2 months after returning to England, Gulliver is restless again. He sets sail on a ship called the Adventure, travelling to the Cape of Good Hope and Madagascar before encountering a monsoon that draws the ship off course. The ship eventually arrives at an unknown land mass. There are no inhabitants about, and the landscape is barren and rocky. Gulliver is walking back to the boat when he sees that it has already left without him. He tries to chase after it, but then he sees that a giant is following the boat. Gulliver runs away, and when he stops, he is on a steep hill from which he can see the countryside. He is shocked to see that the grass is about twenty feet high. He walks down what looks like a high road but turns out to be a footpath through a field of barley. He walks for a long time but cannot see anything beyond the stalks of corn that are 40 feet high. He tries to climb a set of steps into the next field, but he cannot mount them because they are too high. As he is trying to climb up the stairs, he sees another one of the island’s giant inhabitants. He hides from the giant, but it calls for more people to come, and they begin to harvest the crop with scythes. Gulliver lies down and bemoans his state, thinking about how insignificant he must be to these giant creatures. 1 of the servants comes close to Gulliver with both his foot and his scythe, so Gulliver screams as loudly as he can. The giant finally notices him, and picks him up between his fingers to get a closer look. Gulliver tries to speak to him in plaintive tones, bringing his hands together, and the giant seems pleased. Gulliver makes it clear that the giant’s fingers are hurting him, and the giant places him in his pocket and begins to walk toward his master. The giant’s master, the farmer of these fields, takes Gulliver from his servant and observes him more closely. He asks the other servants if they have ever seen anything like Gulliver, then places him onto the ground. They sit around him in a circle. Gulliver kneels down and begins to speak as loudly as he can, taking off his hat and bowing to the farmer. He presents a purse full of gold to the farmer that the farmer takes into his palm. He cannot figure out what it is, even after Gulliver empties the coins into his hand. The farmer takes Gulliver back to his wife, who is frightened of him. The servant brings in dinner, and they all sit down to eat, Gulliver sitting on the table not far from the farmer’s plate. They give him tiny bits of their food, and he pulls out his knife and fork to eat that delights the giants. The farmer’s son picks Gulliver up and scares him, but the farmer takes Gulliver from the boy’s hands and strikes his son. Gulliver makes a sign that the boy should be forgiven, and kisses his hand. After dinner, the farmer’s wife lets Gulliver nap in her own bed. When he wakes up he finds two rats attacking him, and he defends himself with his hanger or sword. The farmer’s 9-year-old daughter, whom Gulliver calls Glumdalclitch, or nursemaid, has a doll’s cradle that becomes Gulliver’s permanent bed. Glumdalclitch places the cradle inside a drawer to keep Gulliver safe from the rats. She becomes Gulliver’s caretaker and guardian, sewing clothes for him and teaching him the giants’ language.. The farmer begins to talk about Gulliver in town, and a friend of the farmer’s comes to see him. He looks at Gulliver through his glasses, and Gulliver begins to laugh at the sight of the man’s eyes through the glass. The man becomes angry and advises the farmer to take Gulliver into the market to display him. He agrees, and Gulliver is taken to town in a carriage that he finds very uncomfortable. There, he is placed on a table while Glumdalclitch sits down on a stool beside him, with thirty people at a time walking through as he performs tricks. Gulliver is exhausted by the journey to the marketplace, but upon returning to the farmer’s house, he finds that he is to be shown there as well. People come from miles around and are charged great sums to view him. Thinking that Gulliver can make him a great fortune, the farmer takes him and Glumdalclitch on a trip to the largest cities. The 3 arrive in the largest city, Lorbrulgrud, and the farmer rents a room with a table for displaying Gulliver. By now, Gulliver can understand their language and speak it fairly well. He is shown ten times a day and pleases the visitors greatly. The strain of travelling and performing tricks takes its toll on Gulliver, and he begins to grow very thin. The farmer notices Gulliver’s condition and resolves to make as much money as possible before Gulliver dies. Meanwhile, an order comes from the court, commanding the farmer to bring Gulliver to the queen for her entertainment. The queen is delighted with Gulliver’s behaviour and buys him from the farmer for 1000 gold pieces. Gulliver requests that Glumdalclitch be allowed to live in the palace as well. Gulliver explains his suffering to the queen, and she is impressed by his intelligence. She takes him to the king, who at first thinks he is a mechanical creation. He sends for great scholars to observe Gulliver, and they decide that he is unfit for survival, since there is no way he could feed himself. Gulliver tries to explain that he comes from a country in which everything is in proportion to himself, but they do not seem to believe him. Glumdalclitch is given an apartment in the palace and a governess to teach her, and special quarters are built for Gulliver out of a box. They also have clothes made for him from fine silk, but Gulliver finds them very cumbersome. The queen grows quite accustomed to his company, finding him very entertaining at dinner, especially when he cuts and eats his meat. He finds her way of eating repulsive, since her size allows her to swallow huge amounts of food in a single gulp. The king converses with Gulliver on issues of politics, and laughs at his descriptions of the goings-on in Europe. He finds it amusing that people of such small stature should think themselves so important, and Gulliver is at first offended. He then comes to realise that he too has begun to think of his world as ridiculous. The queen’s dwarf is not happy with Gulliver, since he is used to being the smallest person in the palace and a source of diversion for the royal court. He drops Gulliver into a bowl of cream, but Gulliver is able to swim to safety and the dwarf is punished. At another point, the dwarf sticks Gulliver into a bone marrow where he is forced to remain until someone pulls him out. Gulliver describes the geography of Brobdingnag, noting first that since the land stretches out about 6,000 miles there must be a severe error in European maps. The kingdom is bounded on one side by mountains and on the other three sides by the sea. The water is so rough that there is no trade with other nations. The rivers are well stocked with giant fish, but the fish in the sea are of the same size as those in the rest of the world—and therefore not worth catching. Gulliver is carried around the city in a special travelling-box, and people always crowd around to see him. He asks to see the largest temple in the country and is not overwhelmed by its size, since at a height of 3000 feet it is proportionally smaller than the largest steeple in England. Gulliver is happy in Brobdingnag except for the many mishaps that befall him because of his diminutive size. In one unpleasant incident, the dwarf, angry at Gulliver for teasing him, shakes an apple tree over his head. One of the apples strikes Gulliver in the back and knocks him over. Another time, he is left outside during a hailstorm and is so bruised and battered that he cannot leave the house for ten days. Gulliver and his nursemaid are often invited to the apartments of the ladies of the court, and there he is treated as a plaything of little significance. They enjoy stripping his clothes and placing him in their bosoms, and he is appalled by their strong smell, noting that a Lilliputian told him that he smelled quite repulsive to them. The women also strip their own clothes in front of him, and he finds their skin extremely ugly and uneven. The queen orders a special boat to be built for Gulliver. The boat is placed in a cistern, and Gulliver rows in it for his own enjoyment and for the amusement of the queen and her court. Yet another danger arises in the form of a monkey that takes Gulliver up a ladder, holding him like a baby and force-feeding him. He is rescued from the monkey, and Glumdalclitch pries the food from his mouth with a needle, after which Gulliver vomits. He is so weak and bruised that he stays in bed for two weeks. The monkey is killed and orders are sent out that no other monkeys be kept in the palace. Gulliver makes himself a comb from the stumps of hair left after the king has been shaved. He also collects hairs from the king and uses them to weave the backs of 2 small chairs that he gives to the queen as curiosities. Gulliver is brought to a musical performance, but it is so loud that he can hardly make it out. Gulliver decides to play the spinet for the royal family, but must contrive a novel way to do it, since the instrument is so big. He uses large sticks and runs over the keyboard with them, but he can still strike only sixteen keys. Thinking that the king has unjustly come to regard England as insignificant and laughable, Gulliver tries to tell him more about England, describing the government and culture there. The king asks many questions and is particularly struck by the violence of the history Gulliver describes. He then takes Gulliver into his hand and, explaining that he finds the world that Gulliver describes to be ridiculous, contemptuous, and strange, tells him that he concludes that most Englishmen sound like odious Vermin. Gulliver is disturbed by the king’s evaluation of England. He tries to tell him about gunpowder, describing it as a great invention and offering it to the king as a gesture of friendship. The king is appalled by the proposal, and Gulliver is taken aback, thinking that the king has refused a great opportunity. He thinks that the king is unnecessarily scrupulous and narrow-minded for not being more open to the inventions of Gulliver’s world. Gulliver finds the people of Brobdingnag in general to be ignorant and poorly educated. Their laws are not allowed to exceed in words the number of letters in their alphabet, and no arguments may be written about them. They know the art of printing but do not have many books, and their writing is simple and straightforward. One text describes the insignificance and weakness of Brobdingnagians and even argues that at one point they must have been much larger. Gulliver wants to recover his freedom. The king orders any small ship to be brought to the city, hoping that they might find a woman with whom Gulliver can propagate. Gulliver fears that any offspring thus produced would be kept in cages or given to the nobility as pets. He has been in Brobdingnag for two years and wants to be among his own kind again. Gulliver is taken to the south coast, and both Glumdalclitch and Gulliver fall ill. Gulliver says that he wants fresh air, and a page carries him out to the shore in his travelling-box. He asks to be left to sleep in his hammock, and the boy wanders off. An eagle grabs hold of Gulliver’s box and flies off with him, and then suddenly Gulliver feels himself falling and lands in the water. He worries that he will drown or starve to death, but then feels the box being pulled. He hears a voice telling him that his box is tied to a ship and that a carpenter will come to drill a hole in the top. Gulliver says that they can simply use a finger to pry it open, and he hears laughter. He realises that he is speaking to people of his own height and climbs a ladder out of his box and onto their ship. Gulliver begins to recover on the ship, and he tries to tell the sailors the story of his recent journey. He shows them things he saved from Brobdingnag, like his comb and a tooth pulled from a footman. He has trouble adjusting to the sailors’ small size, and he finds himself shouting all the time. When he reaches home, it takes him some time to grow accustomed to his old life, and his wife asks him to never go to sea again.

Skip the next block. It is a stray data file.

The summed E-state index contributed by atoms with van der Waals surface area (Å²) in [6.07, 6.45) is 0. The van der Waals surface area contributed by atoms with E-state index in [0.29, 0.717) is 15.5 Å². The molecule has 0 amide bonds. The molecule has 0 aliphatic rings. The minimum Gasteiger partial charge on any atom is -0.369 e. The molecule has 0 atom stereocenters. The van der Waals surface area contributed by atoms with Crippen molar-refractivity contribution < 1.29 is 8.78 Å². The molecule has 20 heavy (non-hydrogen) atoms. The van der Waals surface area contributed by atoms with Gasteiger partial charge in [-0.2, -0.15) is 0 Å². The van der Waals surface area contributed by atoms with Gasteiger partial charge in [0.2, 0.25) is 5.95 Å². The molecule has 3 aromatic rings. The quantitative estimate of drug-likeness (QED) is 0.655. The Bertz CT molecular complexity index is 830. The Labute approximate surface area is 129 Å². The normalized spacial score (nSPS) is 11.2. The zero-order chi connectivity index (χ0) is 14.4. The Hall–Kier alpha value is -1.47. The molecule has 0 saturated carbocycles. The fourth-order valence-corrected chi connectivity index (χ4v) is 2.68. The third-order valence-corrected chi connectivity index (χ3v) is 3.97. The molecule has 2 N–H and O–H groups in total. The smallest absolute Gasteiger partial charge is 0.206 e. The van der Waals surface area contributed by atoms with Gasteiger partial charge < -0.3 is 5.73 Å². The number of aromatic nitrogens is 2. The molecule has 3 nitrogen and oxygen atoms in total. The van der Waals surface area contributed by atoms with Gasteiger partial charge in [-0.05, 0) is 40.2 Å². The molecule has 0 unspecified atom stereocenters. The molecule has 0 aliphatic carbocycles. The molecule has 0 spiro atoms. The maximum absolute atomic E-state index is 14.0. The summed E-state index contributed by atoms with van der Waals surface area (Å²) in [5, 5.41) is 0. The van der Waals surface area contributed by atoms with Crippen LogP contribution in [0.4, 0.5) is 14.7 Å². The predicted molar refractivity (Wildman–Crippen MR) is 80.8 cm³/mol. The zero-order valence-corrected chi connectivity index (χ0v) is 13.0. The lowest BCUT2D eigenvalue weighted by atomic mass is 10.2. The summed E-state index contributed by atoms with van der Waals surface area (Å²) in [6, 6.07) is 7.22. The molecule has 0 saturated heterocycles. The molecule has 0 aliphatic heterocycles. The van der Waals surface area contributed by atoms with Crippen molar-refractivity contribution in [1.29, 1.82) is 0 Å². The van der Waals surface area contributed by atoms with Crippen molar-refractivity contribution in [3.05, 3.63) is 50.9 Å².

05 August 1706 – 16 April 1710